ATLANTA -- Two high ranking Democrats from Augusta, Senate Majority Leader Charles Walker and House Speaker Pro Tempore Jack Connell, will face Republican challengers this fall.
Louise Johnson, who mounted an unsuccessful effort to unseat state Rep. Henry Howard two years ago, filed qualifying papers at the Capitol on Thursday to oppose Mr. Walker. Earlier in the week, Augusta/Richmond County Board of Education member Cherie Foster qualified to take on Mr. Connell.
Both women vowed to raise the incumbents' support of Gov. Roy Barnes' education-reform bill as an issue during the coming campaign.
Mrs. Foster, who is in her eighth year on the school board, said she's leery of the new school councils the legislation creates. She said they could cause logistical challenges for school board members that would be impossible to meet.
"While I now have one budget to look at, I'll have 61 to look at, one for each school and the general-fund budget, all within 60 days," she said.
Critics have argued that school councils, which would include teachers, business professionals and parents, would strip elected school boards of some of their authority.
But Mr. Connell emphasized that the councils only would have advisory powers.
"I think it's good to have people with an interest in the operation of a school be able to look at it and make suggestions," he said.
Ms. Johnson criticized the portion of the reform measure that creates an Office of Education Accountability, separate from the Department of Education, to oversee the new tests that will be used to rate schools.
"It's an attempt to take away the rights of the people who elected (Republican) Linda Schrenko as school superintendent and replace her with an unelected Democratic state school superintendent," she said.
Although Mrs. Foster declined to criticize Mr. Connell, Ms. Johnson lashed out at Mr. Walker as a politician motivated more by self-interest than a commitment to public service.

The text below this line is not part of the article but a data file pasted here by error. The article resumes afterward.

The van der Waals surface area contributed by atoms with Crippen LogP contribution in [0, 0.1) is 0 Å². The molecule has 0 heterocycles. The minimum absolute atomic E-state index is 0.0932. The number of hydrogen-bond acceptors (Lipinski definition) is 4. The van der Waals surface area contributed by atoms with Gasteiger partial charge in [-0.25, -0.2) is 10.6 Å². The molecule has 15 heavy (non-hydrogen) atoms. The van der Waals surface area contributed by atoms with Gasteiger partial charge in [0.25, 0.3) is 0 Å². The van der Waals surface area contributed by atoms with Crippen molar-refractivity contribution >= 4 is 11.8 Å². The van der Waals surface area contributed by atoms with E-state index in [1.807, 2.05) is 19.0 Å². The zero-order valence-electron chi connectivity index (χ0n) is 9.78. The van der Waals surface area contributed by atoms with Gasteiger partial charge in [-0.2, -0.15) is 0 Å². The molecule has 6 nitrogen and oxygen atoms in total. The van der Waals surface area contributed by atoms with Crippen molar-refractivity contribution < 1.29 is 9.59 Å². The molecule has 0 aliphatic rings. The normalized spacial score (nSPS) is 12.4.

"My opponent has apparently chosen the path of pursuing his personal financial well-being through the extortion of taxpayers' money rather than representing the people of the district," she said, evidently referring to a contract between a temporary-employment agency owned by Mr. Walker and Grady Hospital in Atlanta, the state's largest public hospital.
During the recent legislative session, Sen. David Scott, D-Atlanta, argued in a speech from the Senate well that it's a conflict of interest for state lawmakers with power over the allocation of state funds to public hospitals to do business with them.
Mr. Walker responded that he had done nothing wrong in obtaining the contract with Grady, which has expired since the end of the session.
"I do not apologize for making a living," Mr. Walker said during a recent interview. "This is a part-time legislature."
Mrs. Foster and Ms. Johnson also expressed impatience with the sluggish progress on building the Fall Line Freeway linking Augusta to Macon and Columbus and the Savannah River Parkway connecting Augusta and Savannah.
"We've talked about both for 30 years, and they're still not here," Mrs. Foster said.
But Mr. Connell said the General Assembly has consistently supported the two projects and the state's other so-called "developmental" highways well beyond the state gasoline-tax allocation that automatically goes into road building.
During this year's session, lawmakers earmarked $120 million in the mid-year budget for the program, $20 million more than had been requested by the governor.
Reach Dave Williams at (404) 589-8424.